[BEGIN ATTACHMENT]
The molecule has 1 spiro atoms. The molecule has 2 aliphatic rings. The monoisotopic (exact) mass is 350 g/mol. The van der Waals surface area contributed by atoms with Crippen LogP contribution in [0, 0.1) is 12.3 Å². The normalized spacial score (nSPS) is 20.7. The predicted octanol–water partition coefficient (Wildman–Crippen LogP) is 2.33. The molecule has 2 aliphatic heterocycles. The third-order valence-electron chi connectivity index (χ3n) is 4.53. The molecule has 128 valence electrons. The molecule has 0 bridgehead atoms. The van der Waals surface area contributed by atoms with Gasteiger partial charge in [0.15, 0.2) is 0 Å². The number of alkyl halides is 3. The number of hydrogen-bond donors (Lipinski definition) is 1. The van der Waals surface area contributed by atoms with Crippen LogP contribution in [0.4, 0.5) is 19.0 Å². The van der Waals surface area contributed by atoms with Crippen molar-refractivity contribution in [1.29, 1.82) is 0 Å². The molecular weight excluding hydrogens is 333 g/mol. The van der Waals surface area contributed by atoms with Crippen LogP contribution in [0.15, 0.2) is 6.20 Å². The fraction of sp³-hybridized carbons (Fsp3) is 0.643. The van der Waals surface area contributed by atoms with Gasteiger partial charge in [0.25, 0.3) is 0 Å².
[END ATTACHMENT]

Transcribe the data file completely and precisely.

The molecule has 1 spiro atoms. The molecule has 2 aliphatic rings. The monoisotopic (exact) mass is 350 g/mol. The van der Waals surface area contributed by atoms with Crippen LogP contribution in [0, 0.1) is 12.3 Å². The normalized spacial score (nSPS) is 20.7. The predicted octanol–water partition coefficient (Wildman–Crippen LogP) is 2.33. The molecule has 2 aliphatic heterocycles. The third-order valence-electron chi connectivity index (χ3n) is 4.53. The molecule has 128 valence electrons. The molecule has 0 bridgehead atoms. The van der Waals surface area contributed by atoms with Gasteiger partial charge in [0.15, 0.2) is 0 Å². The number of alkyl halides is 3. The number of hydrogen-bond donors (Lipinski definition) is 1. The van der Waals surface area contributed by atoms with Crippen LogP contribution in [0.4, 0.5) is 19.0 Å². The van der Waals surface area contributed by atoms with Crippen molar-refractivity contribution in [1.29, 1.82) is 0 Å². The molecular weight excluding hydrogens is 333 g/mol. The van der Waals surface area contributed by atoms with Crippen LogP contribution in [0.15, 0.2) is 6.20 Å². The fraction of sp³-hybridized carbons (Fsp3) is 0.643. The van der Waals surface area contributed by atoms with Gasteiger partial charge in [0.25, 0.3) is 0 Å².